Lieutenant Commander Ian Molyneux posthumously honoured at Buckingham Palace

Widow's tears as hero navy officer is given posthumous bravery award

Widow's tears as hero navy officer is given posthumous bravery award

Gillian Molyneux with the George Medal awarded to her late husband.

First published in News

A widow shed tears of pride and grief today as her late husband was awarded a medal by the Queen for preventing a massacre onboard a nuclear submarine in Southampton.

Royal Navy officer Lieutenant Commander Ian Molyneux's widow Gillian collected the George Medal, one of the highest accolades for bravery, at an investiture ceremony in Buckingham Palace.

Lt Cdr Molyneux, 36, was posthumously decorated for attempting to tackle Able Seaman Ryan Donovan as he ran amok on HMS Astute while it was docked in Southampton on April 8 last year.

The father-of-four from Standish, Wigan, tried to disarm Donovan after hearing shots on board the submarine on April 8 last year, but was shot in the head.

Emerging from the private ceremony in tears, Mrs Molyneux said it had been a ''very proud and very sad occasion''.

''The Queen told me she was very pleased that she was able to present the medal herself and that meant a lot to me,'' she said.

''She asked how long Ian had been in the service, what he got up to and what he enjoyed.

''She made it very personal.''

Mrs Molyneux was accompanied at the ceremony by her father-in-law James Molyneux and sons Jamie and Arron, who were dressed in their Marine Cadet uniforms.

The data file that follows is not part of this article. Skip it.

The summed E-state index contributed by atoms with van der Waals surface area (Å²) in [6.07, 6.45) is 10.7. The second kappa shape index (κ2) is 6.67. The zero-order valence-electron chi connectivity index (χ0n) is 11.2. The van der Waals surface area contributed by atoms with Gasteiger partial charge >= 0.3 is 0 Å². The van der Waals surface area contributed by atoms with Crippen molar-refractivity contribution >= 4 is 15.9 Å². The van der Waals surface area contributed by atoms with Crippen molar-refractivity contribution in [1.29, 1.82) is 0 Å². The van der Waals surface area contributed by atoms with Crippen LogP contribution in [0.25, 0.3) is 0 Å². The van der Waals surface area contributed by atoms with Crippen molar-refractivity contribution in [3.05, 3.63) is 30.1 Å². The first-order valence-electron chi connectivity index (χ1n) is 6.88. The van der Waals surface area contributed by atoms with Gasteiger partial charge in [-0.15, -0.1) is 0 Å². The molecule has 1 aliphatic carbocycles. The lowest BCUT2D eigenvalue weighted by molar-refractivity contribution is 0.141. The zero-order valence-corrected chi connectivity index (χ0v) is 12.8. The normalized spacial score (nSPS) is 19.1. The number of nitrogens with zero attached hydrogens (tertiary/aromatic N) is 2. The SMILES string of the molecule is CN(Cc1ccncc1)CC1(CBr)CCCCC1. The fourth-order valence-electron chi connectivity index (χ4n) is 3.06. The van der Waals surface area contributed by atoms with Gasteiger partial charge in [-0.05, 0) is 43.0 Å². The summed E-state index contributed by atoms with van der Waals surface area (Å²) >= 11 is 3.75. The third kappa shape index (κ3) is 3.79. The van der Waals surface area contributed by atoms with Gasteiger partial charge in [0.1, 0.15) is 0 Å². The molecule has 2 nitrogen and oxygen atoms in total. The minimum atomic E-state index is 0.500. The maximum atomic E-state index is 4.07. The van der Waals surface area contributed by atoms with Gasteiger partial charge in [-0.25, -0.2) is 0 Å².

She said: ''If Ian had known about this he would have wondered what all the fuss was about.

''He was a very unassuming man, very proud of what he did - he absolutely loved his job and being on the boat - and he was a very, very brave man.''

Asked what she would be doing with the medal, Mrs Molyneux said she would be keeping it very safe and wearing it with pride.

Donovan was jailed for at least 25 years in September 2011 for murdering Lt Cdr Molyneux and attempting to murder Lieutenant Commander Christopher Hodge, Petty Officer Christopher Brown, and Chief Petty Officer David McCoy.

Southampton’s former council leader and chief executive, who were on the ship as part of civic visit at the time of the shooting, have also been ordered for their bravery during the incident.

Tory boss Councillor Royston Smith and chief executive Alistair Neill both tackled Donovan on the submarine have been awarded Outstanding Bravery Awards.

Cllr Smith and Mr Neill were presented the accolade at The Daily Mirror’s Pride of Britain Awards, hosted by Carol Vorderman on ITV, for tackling a gunman on board a nuclear submarine last year.

This comes after the pair won the George Medal and the National Police Public Bravery Award for their spontaneous act of courage.

Comments (2)

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9:12pm Fri 16 Nov 12

Sir Ad E Noid says...

Still can't believe that a runt who got passed over for promotion or was denied R&R (or whatever reason) would do such a thing. Brave man.
Still can't believe that a runt who got passed over for promotion or was denied R&R (or whatever reason) would do such a thing. Brave man. Sir Ad E Noid
  • Score: 0

12:17am Sat 17 Nov 12

George4th says...

"''He was a very unassuming man, very proud of what he did - he absolutely loved his job and being on the boat - and he was a very, very brave man.'' "

That says it all. A sad loss.
"''He was a very unassuming man, very proud of what he did - he absolutely loved his job and being on the boat - and he was a very, very brave man.'' " That says it all. A sad loss. George4th
  • Score: 0

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